views at election time,” the Chamber's general counsel, Bob LaBrant, said Jan.
21 in a release.

But Rich Robinson of the nonpartisan Michigan Campaign Finance Network said
the ruling won't have much effect on Michigan campaigns because “it is highly
unlikely that there are any corporations in Michigan that don't know how to get
in the game.” He noted that the state's political parties and the Chamber have
spent around $50 million during the past decade for candidate-focused television
issue ads in gubernatorial and state Supreme Court campaigns, spending that was
allowed in Michigan even before the ruling.

JEFFERSON CITY — Missouri's leading Senate
candidates are taking opposite positions on the Supreme Court ruling. Republican
Congressman Roy Blunt said he was pleased the Court recognized that freedom
of speech cannot be legislated away through campaign-finance regulation.
Democratic Secretary of State Robin Carnahan said she was disgusted by the
ruling, predicting it would lead to more attacks from corporate special
interests. Blunt and Carnahan are the frontrunners to replace retiring Sen. Kit
Bond in the November elections.

HELENA — Montana's ban on corporate political contributions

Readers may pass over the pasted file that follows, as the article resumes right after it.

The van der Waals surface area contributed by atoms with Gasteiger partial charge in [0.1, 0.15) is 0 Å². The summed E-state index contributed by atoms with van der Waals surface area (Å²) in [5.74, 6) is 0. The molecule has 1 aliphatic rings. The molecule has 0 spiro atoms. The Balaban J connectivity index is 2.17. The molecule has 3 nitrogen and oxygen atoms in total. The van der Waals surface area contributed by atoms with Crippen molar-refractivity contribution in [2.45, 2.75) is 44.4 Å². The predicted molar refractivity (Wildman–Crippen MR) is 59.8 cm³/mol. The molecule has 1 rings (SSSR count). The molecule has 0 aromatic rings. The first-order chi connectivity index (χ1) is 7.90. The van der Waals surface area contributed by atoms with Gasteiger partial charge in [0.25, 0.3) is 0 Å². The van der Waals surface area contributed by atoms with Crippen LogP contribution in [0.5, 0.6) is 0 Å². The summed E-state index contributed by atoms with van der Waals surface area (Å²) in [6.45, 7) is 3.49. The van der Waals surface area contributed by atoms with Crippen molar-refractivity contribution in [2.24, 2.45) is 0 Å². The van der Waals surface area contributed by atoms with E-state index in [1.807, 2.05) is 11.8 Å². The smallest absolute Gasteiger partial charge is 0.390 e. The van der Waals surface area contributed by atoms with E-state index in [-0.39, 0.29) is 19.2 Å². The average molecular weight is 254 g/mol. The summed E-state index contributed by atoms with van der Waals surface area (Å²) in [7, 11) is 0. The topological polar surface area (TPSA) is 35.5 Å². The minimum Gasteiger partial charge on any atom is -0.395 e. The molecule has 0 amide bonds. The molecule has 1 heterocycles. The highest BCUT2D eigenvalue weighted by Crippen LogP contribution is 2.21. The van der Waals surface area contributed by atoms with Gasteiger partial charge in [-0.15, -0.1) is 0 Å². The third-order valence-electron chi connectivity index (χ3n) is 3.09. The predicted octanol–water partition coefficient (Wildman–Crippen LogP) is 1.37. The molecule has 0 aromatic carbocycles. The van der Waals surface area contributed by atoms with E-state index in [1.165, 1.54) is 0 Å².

is still in place after Citizens United, but maybe not for long,
the state attorney said. Montana, like 23 other states, has its own ban on
political contributions. The high court ruling means Montana's 1912 voter-passed
ban on corporate donations is ripe for legal challenge. Montana Attorney General
Steve Bullock said the state law would stay in effect until it was specifically

New Jersey
TRENTON — A state senator says the state's
campaign-finance laws need review in light of Citizens United. Sen.
Bill Baroni called the decision “the most profoundly destabilizing campaign
finance ruling in decades.” The Republican from Hamilton says it could have
far-reaching implications for New Jersey's ban on donations from casinos and the
state's pay-to-play laws, which bar donations from businesses that have
contracts with the state. Gov. Chris Christie has extended the ban to labor
unions. Baroni is asking state legislative leaders to appoint a bipartisan
committee to conduct the review.

North Carolina
RALEIGH — Citizens United stands to
increase the sway of big-bucks businesses and unions in North Carolina for state
and legislative elections. North Carolina has a law similar to a federal one